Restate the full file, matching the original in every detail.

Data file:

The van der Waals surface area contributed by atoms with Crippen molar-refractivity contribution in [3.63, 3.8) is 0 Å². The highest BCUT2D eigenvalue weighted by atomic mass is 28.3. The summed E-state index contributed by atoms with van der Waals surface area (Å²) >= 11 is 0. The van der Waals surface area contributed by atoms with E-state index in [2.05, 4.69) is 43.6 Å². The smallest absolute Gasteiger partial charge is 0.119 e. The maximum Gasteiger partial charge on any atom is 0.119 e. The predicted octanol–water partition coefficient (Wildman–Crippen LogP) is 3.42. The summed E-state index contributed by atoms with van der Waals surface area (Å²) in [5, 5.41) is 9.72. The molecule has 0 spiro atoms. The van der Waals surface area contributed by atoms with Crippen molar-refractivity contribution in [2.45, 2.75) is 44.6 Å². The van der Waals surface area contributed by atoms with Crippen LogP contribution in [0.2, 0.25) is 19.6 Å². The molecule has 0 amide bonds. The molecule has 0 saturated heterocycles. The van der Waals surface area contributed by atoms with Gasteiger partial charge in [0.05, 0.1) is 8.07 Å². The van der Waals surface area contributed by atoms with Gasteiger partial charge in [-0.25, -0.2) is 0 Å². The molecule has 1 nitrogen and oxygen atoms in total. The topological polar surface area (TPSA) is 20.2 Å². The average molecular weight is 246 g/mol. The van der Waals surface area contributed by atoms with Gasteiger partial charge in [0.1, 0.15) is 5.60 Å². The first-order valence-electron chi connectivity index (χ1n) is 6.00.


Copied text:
The van der Waals surface area contributed by atoms with Crippen molar-refractivity contribution in [3.63, 3.8) is 0 Å². The highest BCUT2D eigenvalue weighted by atomic mass is 28.3. The summed E-state index contributed by atoms with van der Waals surface area (Å²) >= 11 is 0. The van der Waals surface area contributed by atoms with E-state index in [2.05, 4.69) is 43.6 Å². The smallest absolute Gasteiger partial charge is 0.119 e. The maximum Gasteiger partial charge on any atom is 0.119 e. The predicted octanol–water partition coefficient (Wildman–Crippen LogP) is 3.42. The summed E-state index contributed by atoms with van der Waals surface area (Å²) in [5, 5.41) is 9.72. The molecule has 0 spiro atoms. The van der Waals surface area contributed by atoms with Crippen molar-refractivity contribution in [2.45, 2.75) is 44.6 Å². The van der Waals surface area contributed by atoms with Crippen LogP contribution in [0.2, 0.25) is 19.6 Å². The molecule has 0 amide bonds. The molecule has 0 saturated heterocycles. The van der Waals surface area contributed by atoms with Gasteiger partial charge in [0.05, 0.1) is 8.07 Å². The van der Waals surface area contributed by atoms with Gasteiger partial charge in [-0.25, -0.2) is 0 Å². The molecule has 1 nitrogen and oxygen atoms in total. The topological polar surface area (TPSA) is 20.2 Å². The average molecular weight is 246 g/mol. The van der Waals surface area contributed by atoms with Gasteiger partial charge in [0.1, 0.15) is 5.60 Å². The first-order valence-electron chi connectivity index (χ1n) is 6.00.